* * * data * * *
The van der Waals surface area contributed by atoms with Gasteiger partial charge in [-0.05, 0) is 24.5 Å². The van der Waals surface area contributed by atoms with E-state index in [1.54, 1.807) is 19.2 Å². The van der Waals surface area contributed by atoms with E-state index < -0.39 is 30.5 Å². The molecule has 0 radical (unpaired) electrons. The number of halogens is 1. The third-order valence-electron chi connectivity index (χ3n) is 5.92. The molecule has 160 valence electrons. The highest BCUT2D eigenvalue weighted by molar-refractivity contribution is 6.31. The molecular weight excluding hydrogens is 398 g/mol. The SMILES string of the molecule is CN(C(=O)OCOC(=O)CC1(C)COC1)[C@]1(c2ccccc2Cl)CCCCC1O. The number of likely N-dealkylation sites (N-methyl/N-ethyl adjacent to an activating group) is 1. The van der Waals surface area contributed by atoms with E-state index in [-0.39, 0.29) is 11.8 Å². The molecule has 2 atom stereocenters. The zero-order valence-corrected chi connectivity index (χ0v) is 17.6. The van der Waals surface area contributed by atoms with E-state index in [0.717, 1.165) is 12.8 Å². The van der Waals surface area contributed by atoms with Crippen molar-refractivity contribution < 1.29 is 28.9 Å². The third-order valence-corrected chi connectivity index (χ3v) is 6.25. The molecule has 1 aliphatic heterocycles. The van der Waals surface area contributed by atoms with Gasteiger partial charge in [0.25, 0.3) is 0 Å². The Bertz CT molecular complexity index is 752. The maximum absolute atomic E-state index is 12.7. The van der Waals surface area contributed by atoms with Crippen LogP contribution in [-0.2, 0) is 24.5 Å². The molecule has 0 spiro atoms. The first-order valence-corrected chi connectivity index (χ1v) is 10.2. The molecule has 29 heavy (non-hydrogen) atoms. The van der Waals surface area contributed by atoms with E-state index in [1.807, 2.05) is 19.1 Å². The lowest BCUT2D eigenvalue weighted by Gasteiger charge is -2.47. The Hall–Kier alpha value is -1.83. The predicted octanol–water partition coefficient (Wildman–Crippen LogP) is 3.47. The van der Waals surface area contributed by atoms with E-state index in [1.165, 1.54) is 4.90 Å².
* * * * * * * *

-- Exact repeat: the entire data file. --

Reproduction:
The van der Waals surface area contributed by atoms with Gasteiger partial charge in [-0.05, 0) is 24.5 Å². The van der Waals surface area contributed by atoms with E-state index in [1.54, 1.807) is 19.2 Å². The van der Waals surface area contributed by atoms with E-state index < -0.39 is 30.5 Å². The molecule has 0 radical (unpaired) electrons. The number of halogens is 1. The third-order valence-electron chi connectivity index (χ3n) is 5.92. The molecule has 160 valence electrons. The highest BCUT2D eigenvalue weighted by molar-refractivity contribution is 6.31. The molecular weight excluding hydrogens is 398 g/mol. The SMILES string of the molecule is CN(C(=O)OCOC(=O)CC1(C)COC1)[C@]1(c2ccccc2Cl)CCCCC1O. The number of likely N-dealkylation sites (N-methyl/N-ethyl adjacent to an activating group) is 1. The van der Waals surface area contributed by atoms with E-state index in [-0.39, 0.29) is 11.8 Å². The molecule has 2 atom stereocenters. The zero-order valence-corrected chi connectivity index (χ0v) is 17.6. The van der Waals surface area contributed by atoms with E-state index in [0.717, 1.165) is 12.8 Å². The van der Waals surface area contributed by atoms with Crippen molar-refractivity contribution < 1.29 is 28.9 Å². The third-order valence-corrected chi connectivity index (χ3v) is 6.25. The molecule has 1 aliphatic heterocycles. The van der Waals surface area contributed by atoms with Gasteiger partial charge in [0.25, 0.3) is 0 Å². The Bertz CT molecular complexity index is 752. The maximum absolute atomic E-state index is 12.7. The van der Waals surface area contributed by atoms with Crippen LogP contribution in [-0.2, 0) is 24.5 Å². The molecule has 0 spiro atoms. The first-order valence-corrected chi connectivity index (χ1v) is 10.2. The molecule has 29 heavy (non-hydrogen) atoms. The van der Waals surface area contributed by atoms with E-state index in [1.807, 2.05) is 19.1 Å². The lowest BCUT2D eigenvalue weighted by Gasteiger charge is -2.47. The Hall–Kier alpha value is -1.83. The predicted octanol–water partition coefficient (Wildman–Crippen LogP) is 3.47. The van der Waals surface area contributed by atoms with E-state index in [1.165, 1.54) is 4.90 Å².